Josue Carreno, RHP, 6/26/91
Our eyes tend to settle too quickly on ERA when it comes to looking at pitchers, and that would be a mistake in Carreno's case. He just turned 20 and the peripherals shown above are very close to league average. His major crime, it would seem, is giving up a few too many once he lets runners on base. With his slight frame, it will be a struggle for him to convince the Tigers to keep him in the rotation but keep an eye on Carreno.
Antonio Cruz, LHP, 10/7/91
Cruz started the season in the rotation, but it was predictable that his ultimate role would be as a bullpen arm. Ever since he first came out of the bullpen back on June 8th, that's been his role. Early returns on him as a reliever have been promising, too. He's cut down on his walks, bumped up his strikeouts and has yet to give up a homer in relief. As a hard-throwing lefty reliever, it would be wise to remember his name because he could move quickly.
Kevin Eichhorn, RHP, 2/6/90
Eichhorn was one of the pitchers the Tigers received in return for Galarraga and he's been the most reliable part of the rotation. He's taken the ball for each of his turns and given the Caps solid production. Taking his turns is no sidenote either. He's already hit a career high in innings pitched. His success is also intriguing because the injuries that have limited his innings have also kept him in short season ball. Having both good success and health could make 2011 a turning point for him.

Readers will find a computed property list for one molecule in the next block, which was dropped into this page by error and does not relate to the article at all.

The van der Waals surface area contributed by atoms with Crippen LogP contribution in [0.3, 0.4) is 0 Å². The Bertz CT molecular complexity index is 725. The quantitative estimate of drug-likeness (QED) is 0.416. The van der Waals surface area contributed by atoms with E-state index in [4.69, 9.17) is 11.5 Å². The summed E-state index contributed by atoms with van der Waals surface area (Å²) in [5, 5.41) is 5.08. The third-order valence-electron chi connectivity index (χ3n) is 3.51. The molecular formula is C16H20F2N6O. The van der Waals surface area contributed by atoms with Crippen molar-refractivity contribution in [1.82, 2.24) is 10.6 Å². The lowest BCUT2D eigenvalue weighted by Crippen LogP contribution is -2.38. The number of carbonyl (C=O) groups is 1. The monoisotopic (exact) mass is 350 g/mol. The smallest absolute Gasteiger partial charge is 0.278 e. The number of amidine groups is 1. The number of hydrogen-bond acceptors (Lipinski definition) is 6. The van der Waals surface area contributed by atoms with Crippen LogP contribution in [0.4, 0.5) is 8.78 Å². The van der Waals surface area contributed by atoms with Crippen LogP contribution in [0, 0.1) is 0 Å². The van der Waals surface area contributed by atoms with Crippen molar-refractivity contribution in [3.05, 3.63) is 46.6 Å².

Brian Flynn, LHP, 4/19/90
The Tigers' conservative approach to this year's draft has left a surprising shortage of 2011 draftees in their full season rosters. The enormous (6'8", 239 lbs) Flynn is one of the few. He's been hit or miss in four starts, and it sounds like the Tigers' first pitcher selected this year has a lot to work on (secondary pitches, control) but being able to throw as hard as 95 mph from such a tall frame leaves him with a good base to build upon.
Ramon Lebron, RHP, 2/1/89
Lebron just went on the disabled list and those who follow my transaction posts may remember this is the second time. We'll just have to hope it's not a problem that's going to turn serious, but if you get frustrated with the timing of future promotions, don't forget the injury problems. Of course, even if he were totally healthy, his walk rates could keep him toiling at the lower levels as well. That's a big problem, but his other numbers have been so impressive it's almost forgivable. What you have to wonder, though, is whether improved control will bring command with it. Will hitters figure out his fastball if they can count on it being in the strike zone?
Bruce Rondon, RHP, 12/9/90